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Crescent principal headed to Kuwait

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For a man who says he doesn’t like big changes, Michael Wininger is still making a pretty major one: he is leaving his job as Crescent Middle School Principal and Director of Technology to take a job in Kuwait.
“My wife has been making suggestions for years now that we go somewhere and experience something different,” Wininger said. “I’m a guy who doesn’t like big change, so I kept saying ‘no, thank you.’ Over the past few years, she’s probably suggested just about every country in the world. But when this opportunity came about, everything just lined up.”
Wininger began his education career at Frontier High School as a math teacher, where he taught for 13 years before moving to Crescent in June 2004.
“I kept hearing that the people here are fantastic but that they don’t have a direction for technology. When I came, the technology was dated so our immediate tasks were redoing the network infrastructure and working on technology professional development for teachers and administrators here,” Wininger said.
Now, high school students have a one-to-one program where each student gets a laptop to use for school purposes. The program was even expanded to middle school students, although the sixth graders do not have the option of taking the computers home. This year, Wininger says, the sixth and seventh graders will have updated iPads.
“The technology expertise here now is far and above other organizations, but the teachers really don’t know it. It’s part of the culture now. They’re doing things that seem trivial to them, now that they’re used to it, but are actually advanced,” Wininger said.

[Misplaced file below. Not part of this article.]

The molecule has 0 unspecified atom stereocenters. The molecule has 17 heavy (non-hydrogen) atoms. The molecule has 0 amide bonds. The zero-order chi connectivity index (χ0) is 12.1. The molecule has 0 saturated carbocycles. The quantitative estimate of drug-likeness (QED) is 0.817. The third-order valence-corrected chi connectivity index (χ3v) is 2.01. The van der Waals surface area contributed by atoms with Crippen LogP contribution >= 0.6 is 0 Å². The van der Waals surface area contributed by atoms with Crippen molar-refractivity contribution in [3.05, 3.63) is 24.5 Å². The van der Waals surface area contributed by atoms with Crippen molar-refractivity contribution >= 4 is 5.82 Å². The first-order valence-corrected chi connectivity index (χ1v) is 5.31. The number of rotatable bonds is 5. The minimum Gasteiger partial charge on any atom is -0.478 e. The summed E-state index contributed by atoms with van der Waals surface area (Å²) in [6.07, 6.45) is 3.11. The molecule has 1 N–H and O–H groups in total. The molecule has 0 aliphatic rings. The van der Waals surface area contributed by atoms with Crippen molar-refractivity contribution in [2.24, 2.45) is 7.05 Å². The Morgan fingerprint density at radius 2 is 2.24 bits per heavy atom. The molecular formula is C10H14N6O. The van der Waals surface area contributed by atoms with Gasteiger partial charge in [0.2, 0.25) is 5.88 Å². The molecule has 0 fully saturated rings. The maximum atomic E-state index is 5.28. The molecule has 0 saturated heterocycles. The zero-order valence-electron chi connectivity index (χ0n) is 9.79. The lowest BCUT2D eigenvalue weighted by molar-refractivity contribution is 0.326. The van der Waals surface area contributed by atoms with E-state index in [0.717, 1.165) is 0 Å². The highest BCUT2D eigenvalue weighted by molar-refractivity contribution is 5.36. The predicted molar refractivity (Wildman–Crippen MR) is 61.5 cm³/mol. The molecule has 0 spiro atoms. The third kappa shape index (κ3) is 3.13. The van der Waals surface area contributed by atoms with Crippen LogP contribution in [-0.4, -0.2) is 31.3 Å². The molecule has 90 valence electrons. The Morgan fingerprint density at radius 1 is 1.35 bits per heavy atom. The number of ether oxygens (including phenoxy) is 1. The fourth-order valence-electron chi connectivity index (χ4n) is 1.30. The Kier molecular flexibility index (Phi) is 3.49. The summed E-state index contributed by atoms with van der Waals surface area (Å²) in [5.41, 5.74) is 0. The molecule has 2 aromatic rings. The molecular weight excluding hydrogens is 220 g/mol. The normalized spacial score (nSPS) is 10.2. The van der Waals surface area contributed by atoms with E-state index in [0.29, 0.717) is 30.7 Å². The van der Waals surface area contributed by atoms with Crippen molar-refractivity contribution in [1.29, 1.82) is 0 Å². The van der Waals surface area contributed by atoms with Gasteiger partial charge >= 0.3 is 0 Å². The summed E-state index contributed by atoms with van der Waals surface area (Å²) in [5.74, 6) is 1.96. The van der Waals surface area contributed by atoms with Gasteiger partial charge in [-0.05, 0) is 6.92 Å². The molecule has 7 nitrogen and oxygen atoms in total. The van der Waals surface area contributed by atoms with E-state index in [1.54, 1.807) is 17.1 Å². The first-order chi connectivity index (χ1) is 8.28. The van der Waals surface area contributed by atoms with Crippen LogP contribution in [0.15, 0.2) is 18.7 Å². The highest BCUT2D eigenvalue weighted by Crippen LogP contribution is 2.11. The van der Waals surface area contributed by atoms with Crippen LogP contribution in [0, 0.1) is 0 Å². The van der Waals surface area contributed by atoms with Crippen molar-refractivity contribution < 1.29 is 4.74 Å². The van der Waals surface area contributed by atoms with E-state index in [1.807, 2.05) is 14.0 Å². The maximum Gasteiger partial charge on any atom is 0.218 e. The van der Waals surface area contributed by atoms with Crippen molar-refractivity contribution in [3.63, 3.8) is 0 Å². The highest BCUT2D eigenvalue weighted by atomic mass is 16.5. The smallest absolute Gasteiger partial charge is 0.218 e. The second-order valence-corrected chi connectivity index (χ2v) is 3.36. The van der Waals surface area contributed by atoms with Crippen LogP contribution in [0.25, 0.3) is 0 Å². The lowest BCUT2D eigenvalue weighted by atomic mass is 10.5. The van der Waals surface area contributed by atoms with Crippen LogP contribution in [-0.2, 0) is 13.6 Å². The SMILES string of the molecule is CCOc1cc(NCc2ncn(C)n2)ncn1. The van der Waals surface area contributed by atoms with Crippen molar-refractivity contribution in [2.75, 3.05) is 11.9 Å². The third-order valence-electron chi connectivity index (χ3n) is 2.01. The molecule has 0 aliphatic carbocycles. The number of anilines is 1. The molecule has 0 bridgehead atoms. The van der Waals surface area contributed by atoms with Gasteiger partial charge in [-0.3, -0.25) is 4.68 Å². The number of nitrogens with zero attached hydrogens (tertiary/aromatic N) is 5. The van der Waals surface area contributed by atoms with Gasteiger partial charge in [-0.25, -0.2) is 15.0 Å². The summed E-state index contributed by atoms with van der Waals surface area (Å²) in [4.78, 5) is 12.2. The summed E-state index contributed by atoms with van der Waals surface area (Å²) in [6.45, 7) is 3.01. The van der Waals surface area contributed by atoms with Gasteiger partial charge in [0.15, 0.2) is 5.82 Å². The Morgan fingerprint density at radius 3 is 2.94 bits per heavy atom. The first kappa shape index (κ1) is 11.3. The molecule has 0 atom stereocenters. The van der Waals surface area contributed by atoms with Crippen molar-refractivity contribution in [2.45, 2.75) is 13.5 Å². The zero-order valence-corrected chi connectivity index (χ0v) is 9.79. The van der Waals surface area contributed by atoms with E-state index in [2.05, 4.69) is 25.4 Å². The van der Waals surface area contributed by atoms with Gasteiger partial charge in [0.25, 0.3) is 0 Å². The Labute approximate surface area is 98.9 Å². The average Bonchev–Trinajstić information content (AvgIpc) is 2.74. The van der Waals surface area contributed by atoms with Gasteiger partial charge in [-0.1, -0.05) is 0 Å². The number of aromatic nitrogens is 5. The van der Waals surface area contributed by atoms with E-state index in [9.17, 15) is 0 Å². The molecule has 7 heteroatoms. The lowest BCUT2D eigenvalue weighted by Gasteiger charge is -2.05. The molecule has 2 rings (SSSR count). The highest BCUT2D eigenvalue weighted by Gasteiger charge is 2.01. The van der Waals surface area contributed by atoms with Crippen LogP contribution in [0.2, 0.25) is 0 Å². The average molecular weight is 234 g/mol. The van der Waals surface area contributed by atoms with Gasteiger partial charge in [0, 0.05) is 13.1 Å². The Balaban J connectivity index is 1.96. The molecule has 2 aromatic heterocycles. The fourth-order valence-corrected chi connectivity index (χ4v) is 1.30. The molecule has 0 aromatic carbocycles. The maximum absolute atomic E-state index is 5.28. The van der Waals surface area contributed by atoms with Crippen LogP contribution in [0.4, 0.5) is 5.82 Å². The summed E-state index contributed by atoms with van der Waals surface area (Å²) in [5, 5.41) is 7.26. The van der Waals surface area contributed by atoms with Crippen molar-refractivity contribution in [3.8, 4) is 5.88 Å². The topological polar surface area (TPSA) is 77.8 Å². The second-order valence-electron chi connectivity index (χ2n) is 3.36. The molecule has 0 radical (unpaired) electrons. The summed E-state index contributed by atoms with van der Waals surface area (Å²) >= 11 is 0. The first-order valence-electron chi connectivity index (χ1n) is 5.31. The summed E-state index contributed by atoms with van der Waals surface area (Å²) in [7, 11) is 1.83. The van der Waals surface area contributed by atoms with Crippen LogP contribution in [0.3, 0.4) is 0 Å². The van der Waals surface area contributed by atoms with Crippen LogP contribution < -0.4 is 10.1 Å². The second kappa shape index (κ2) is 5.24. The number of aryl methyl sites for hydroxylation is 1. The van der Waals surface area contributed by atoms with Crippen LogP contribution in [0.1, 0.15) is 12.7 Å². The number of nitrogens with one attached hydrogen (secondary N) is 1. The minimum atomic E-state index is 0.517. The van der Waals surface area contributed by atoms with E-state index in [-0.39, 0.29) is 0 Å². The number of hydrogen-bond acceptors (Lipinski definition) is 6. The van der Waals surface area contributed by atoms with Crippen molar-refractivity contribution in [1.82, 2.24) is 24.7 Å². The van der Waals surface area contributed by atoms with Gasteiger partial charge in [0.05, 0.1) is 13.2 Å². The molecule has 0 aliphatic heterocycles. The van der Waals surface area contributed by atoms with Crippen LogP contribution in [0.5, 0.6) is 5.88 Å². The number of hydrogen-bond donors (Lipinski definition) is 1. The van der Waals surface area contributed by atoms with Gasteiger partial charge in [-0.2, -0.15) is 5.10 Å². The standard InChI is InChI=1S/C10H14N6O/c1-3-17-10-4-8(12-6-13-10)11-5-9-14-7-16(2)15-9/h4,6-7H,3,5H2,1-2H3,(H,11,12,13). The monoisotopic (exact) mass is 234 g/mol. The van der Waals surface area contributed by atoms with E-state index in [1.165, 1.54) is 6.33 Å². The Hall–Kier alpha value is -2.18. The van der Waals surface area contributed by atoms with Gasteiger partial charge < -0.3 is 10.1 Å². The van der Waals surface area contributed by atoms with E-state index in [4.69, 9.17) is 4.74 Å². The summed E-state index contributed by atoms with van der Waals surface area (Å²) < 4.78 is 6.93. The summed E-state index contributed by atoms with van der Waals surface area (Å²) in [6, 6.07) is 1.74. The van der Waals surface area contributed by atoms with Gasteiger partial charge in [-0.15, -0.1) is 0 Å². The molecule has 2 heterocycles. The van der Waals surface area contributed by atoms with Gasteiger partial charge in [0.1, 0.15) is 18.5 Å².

Wininger says the opportunity in Kuwait came about through his wife, who applied through the company Teach Away that places qualified teachers in positions around the world. When the call from the company came, the offer was originally for Cancun, but Wininger says their representative suggested the Kuwait school because of his background as a math teacher, principal and technology director.
“When  Rebecca (Teach Away representative) started telling me about the Kuwait opportunity, it felt like a God thing and it was fabulous. My wife was watching me while I was talking on the phone with her mouth open, and we couldn’t stop talking about it afterwards,” Wininger said. In just over a week from that initial phone call, the English-language American University School of Kuwait interviewed Wininger via Skype several times, made him an offer, Wininger broke the news to his Crescent coworkers and he accepted the position of Assistant Principal for School Improvement with a two-year contract. He will be teaching seventh grade math and Algebra I, as well as helping the school’s team with the overall technology process. “It all happened so fast that it felt like it was meant to be,” he said.
Wininger says because the opportunity is so exotic and far away, he feels his coworkers are more accepting.
“They’re happy for me but sad to see me go,” he said. “I love these people and have been so blessed in terms of having great working relationships. But, I’m healthy, my family is healthy, and my parents and my wife’s parents are healthy. This is a good time for us to step out of our comfort zone. We don’t want to wait to do something like this until our children are grown up; we want them to have this experience with us.”
Wininger and his wife, Denaya, have four children: Makena, 17; Whitney, 15; Ryan, 12; and Jackson, age nine. “The kids had the same reaction as everyone else has at first. They said, ‘what?’ and then ‘where is that?’ but nobody had a panic attack. At this point, everyone is excited,” Wininger said.
Their oldest, Makena, decided to stay with her grandparents in order to finish the second year of the culinary program she started last year at Meridian Tech, and will join the rest of the family during the second year abroad. Wininger said one great aspect of the teaching opportunity is the company will pay for Makena to come visit and will also pay for the rest of the family to come back to the U.S. in the summers.
Now Wininger is working to give the Crescent district his due diligence while also working to get everything ready for his family – passports, medical exams, visas – and try to sell their home, too. “We’re burning the candle at both ends, but I’m not nervous or scared. I’m excited,” Wininger said.

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